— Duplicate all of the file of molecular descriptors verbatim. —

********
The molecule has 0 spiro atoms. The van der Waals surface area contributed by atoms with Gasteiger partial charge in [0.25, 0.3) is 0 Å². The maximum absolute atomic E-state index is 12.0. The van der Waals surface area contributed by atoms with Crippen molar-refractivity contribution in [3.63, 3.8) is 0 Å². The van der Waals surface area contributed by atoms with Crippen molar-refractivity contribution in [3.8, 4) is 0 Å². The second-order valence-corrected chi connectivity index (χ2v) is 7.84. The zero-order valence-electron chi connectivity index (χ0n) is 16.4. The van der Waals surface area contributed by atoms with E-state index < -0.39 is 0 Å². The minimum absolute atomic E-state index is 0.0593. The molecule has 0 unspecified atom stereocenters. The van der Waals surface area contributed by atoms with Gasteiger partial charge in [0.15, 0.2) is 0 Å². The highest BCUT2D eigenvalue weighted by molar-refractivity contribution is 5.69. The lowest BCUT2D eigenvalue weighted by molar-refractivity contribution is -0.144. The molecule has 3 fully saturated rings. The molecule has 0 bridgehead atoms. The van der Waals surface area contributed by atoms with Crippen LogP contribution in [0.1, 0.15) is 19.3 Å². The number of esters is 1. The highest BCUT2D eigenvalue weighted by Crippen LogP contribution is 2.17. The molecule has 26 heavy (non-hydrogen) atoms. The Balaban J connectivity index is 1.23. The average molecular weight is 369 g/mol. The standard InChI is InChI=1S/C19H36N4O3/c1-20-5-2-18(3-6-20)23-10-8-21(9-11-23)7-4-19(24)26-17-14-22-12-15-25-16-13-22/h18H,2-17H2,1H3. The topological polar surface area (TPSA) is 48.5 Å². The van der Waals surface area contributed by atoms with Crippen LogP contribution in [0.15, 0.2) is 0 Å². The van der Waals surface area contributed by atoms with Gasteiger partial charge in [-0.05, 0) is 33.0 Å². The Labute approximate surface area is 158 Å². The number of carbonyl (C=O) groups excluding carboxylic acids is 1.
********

The molecule has 0 spiro atoms. The van der Waals surface area contributed by atoms with Gasteiger partial charge in [0.25, 0.3) is 0 Å². The maximum absolute atomic E-state index is 12.0. The van der Waals surface area contributed by atoms with Crippen molar-refractivity contribution in [3.63, 3.8) is 0 Å². The van der Waals surface area contributed by atoms with Crippen molar-refractivity contribution in [3.8, 4) is 0 Å². The second-order valence-corrected chi connectivity index (χ2v) is 7.84. The zero-order valence-electron chi connectivity index (χ0n) is 16.4. The van der Waals surface area contributed by atoms with E-state index < -0.39 is 0 Å². The minimum absolute atomic E-state index is 0.0593. The molecule has 0 unspecified atom stereocenters. The van der Waals surface area contributed by atoms with Gasteiger partial charge in [0.15, 0.2) is 0 Å². The highest BCUT2D eigenvalue weighted by molar-refractivity contribution is 5.69. The lowest BCUT2D eigenvalue weighted by molar-refractivity contribution is -0.144. The molecule has 3 fully saturated rings. The molecule has 0 bridgehead atoms. The van der Waals surface area contributed by atoms with Crippen LogP contribution in [0.1, 0.15) is 19.3 Å². The number of esters is 1. The highest BCUT2D eigenvalue weighted by Crippen LogP contribution is 2.17. The molecule has 26 heavy (non-hydrogen) atoms. The Balaban J connectivity index is 1.23. The average molecular weight is 369 g/mol. The standard InChI is InChI=1S/C19H36N4O3/c1-20-5-2-18(3-6-20)23-10-8-21(9-11-23)7-4-19(24)26-17-14-22-12-15-25-16-13-22/h18H,2-17H2,1H3. The topological polar surface area (TPSA) is 48.5 Å². The van der Waals surface area contributed by atoms with Crippen LogP contribution in [0.15, 0.2) is 0 Å². The van der Waals surface area contributed by atoms with Gasteiger partial charge in [-0.05, 0) is 33.0 Å². The Labute approximate surface area is 158 Å². The number of carbonyl (C=O) groups excluding carboxylic acids is 1.